No one would fault Ventura County consumers for considering themselves privileged when it comes to produce.
With so many fruits, vegetables and nuts growing virtually in their own back yards, they must be getting cheaper and fresher produce in supermarkets than consumers in other parts of the state. Right?
"It's just as fresh up and down the state," said Ron Lombardi, vice president in charge of sales at San Miguel Produce in Oxnard. "If you ship to New York it will take four days. If you ship to San Francisco it's overnight. As far as getting a break by living in Ventura County--they don't get a break."
But there must be a cost advantage. Right?
"I think people have a right to expect that produce will be cheaper where it is grown, and historically that would have been true," said Prof. Desmond Jolly, an agricultural economist at UC Davis. "If it's grown there and sold there it should be cheaper there."
However, a recent Times' price comparison of stores in several supermarket chains showed that some commodities, produced in bulk in Ventura County, were not only no cheaper in local chain stores, but actually cost more here.
Take lemons. Based on 1988 figures from the Ventura County Agricultural Commission and the state Agricultural Statistics Service, Ventura County is the No. 1 producer of lemons in the state, with 46% of the total acreage and 59.9% of the total production value.
Yet a recent comparison showed a lemon going for 39 cents at several outlets of a Ralphs chain in Ventura County while at the same time selling for 33 cents at Ralphs in San Diego.
A similar situation existed with celery. Though in 1989 celery ranked as Ventura County's third leading crop, a large bunch was selling for 10 cents less at a Lucky store in San Francisco than it cost in Newbury Park.
While in a few cases such as those above, prices at three major chains were as much as 10 cents higher in stores in Ventura County, in most cases prices were the same throughout Southern California.
For instance, during the week of Sept. 26, lemons were 33 cents at outlets in Ventura County, Los Angeles and San Diego. Celery went for 49 cents in each store.
Supermarket chains "pretty well charge within a certain range," Jolly said. "You find that prices are fairly uniform throughout the stores."
Dick Spezzano, vice president of produce for Vons, agreed that pricing throughout Southern California tends to be uniform, thus making shopping in Ventura County basically no different than shopping elsewhere in California. But, he said, "if you compare with people in the East or Midwest there's an advantage."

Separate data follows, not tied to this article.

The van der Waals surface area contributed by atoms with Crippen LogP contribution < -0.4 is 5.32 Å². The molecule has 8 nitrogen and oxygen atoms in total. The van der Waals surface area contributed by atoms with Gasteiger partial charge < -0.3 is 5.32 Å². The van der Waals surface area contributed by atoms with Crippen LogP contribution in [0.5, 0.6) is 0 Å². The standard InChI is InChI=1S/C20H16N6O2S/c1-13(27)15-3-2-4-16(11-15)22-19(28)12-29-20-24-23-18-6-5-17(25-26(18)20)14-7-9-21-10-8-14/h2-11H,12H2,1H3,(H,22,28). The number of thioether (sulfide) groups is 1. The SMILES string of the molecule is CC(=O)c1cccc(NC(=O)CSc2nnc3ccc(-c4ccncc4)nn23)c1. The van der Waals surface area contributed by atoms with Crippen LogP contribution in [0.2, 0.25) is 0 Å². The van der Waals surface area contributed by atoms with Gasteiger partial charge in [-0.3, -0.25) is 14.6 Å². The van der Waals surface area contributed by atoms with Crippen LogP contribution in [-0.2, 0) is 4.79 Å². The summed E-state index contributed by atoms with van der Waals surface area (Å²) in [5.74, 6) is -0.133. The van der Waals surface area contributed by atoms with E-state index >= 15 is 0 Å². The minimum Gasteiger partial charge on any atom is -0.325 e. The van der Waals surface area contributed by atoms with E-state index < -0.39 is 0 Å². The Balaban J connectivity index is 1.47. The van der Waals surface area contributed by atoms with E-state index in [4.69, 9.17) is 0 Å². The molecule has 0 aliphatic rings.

This hardly seems proper compensation for the heavy stench of Ventura County manure that comes floating off the fields when the wind blows in the wrong direction.
San Francisco consumers don't have to smell the stuff.
The problem is simple: Those who operate supermarket chains find it more efficient to standardize the operation of their stores as much as possible. That means charging similar prices for produce statewide, regardless of the location of the outlet.
Likewise, the same people find it more efficient and economical to have farmers transport produce to warehouses rather than deliver it to individual stores.
This allows for more organized inspection of the produce and helps to ensure that there will be enough fruit and vegetables to supply all of the outlets.
There are only rare occasions, primarily with specialty produce such as baby carrots, in which a farmer will deliver straight to a local supermarket.
So although produce may be grown within blocks of a chain supermarket in Ventura, in almost all cases it is shipped to a main warehouse in Los Angeles along with produce from other regions of the state, before making its way to the local stores.
This adds transportation costs that, along with other chain-wide operating costs, are distributed among all outlets within a chain, including those in Ventura County.
"Overhead for a chain store is very expensive," said Kent Pidduck, a broker-distributer who operates as a middleman between farmer and supermarket chains. And stores "are trying to cut a 40% gross profit."
Jolly calls the situation a paradox for the consumer.
Centralizing the market, in a sense, "means an area like Ventura is absorbing some of the costs of distribution to other areas because of the uniform price structure," he said.
But the uniform pricing structure doesn't always apply, because the costs of running a business can differ from store to store and so can competition, which accounts for those 10-cent fluctuations in price between, say, Camarillo and Los Angeles or Thousand Oaks and San Diego.
Roger Schroeder, vice president of produce for the Hughes chain, said "Cost in certain areas can be less just because of freight charges.
The consumer is paying for the cost of goods and my cost of shipping the produce back out again from the warehouse."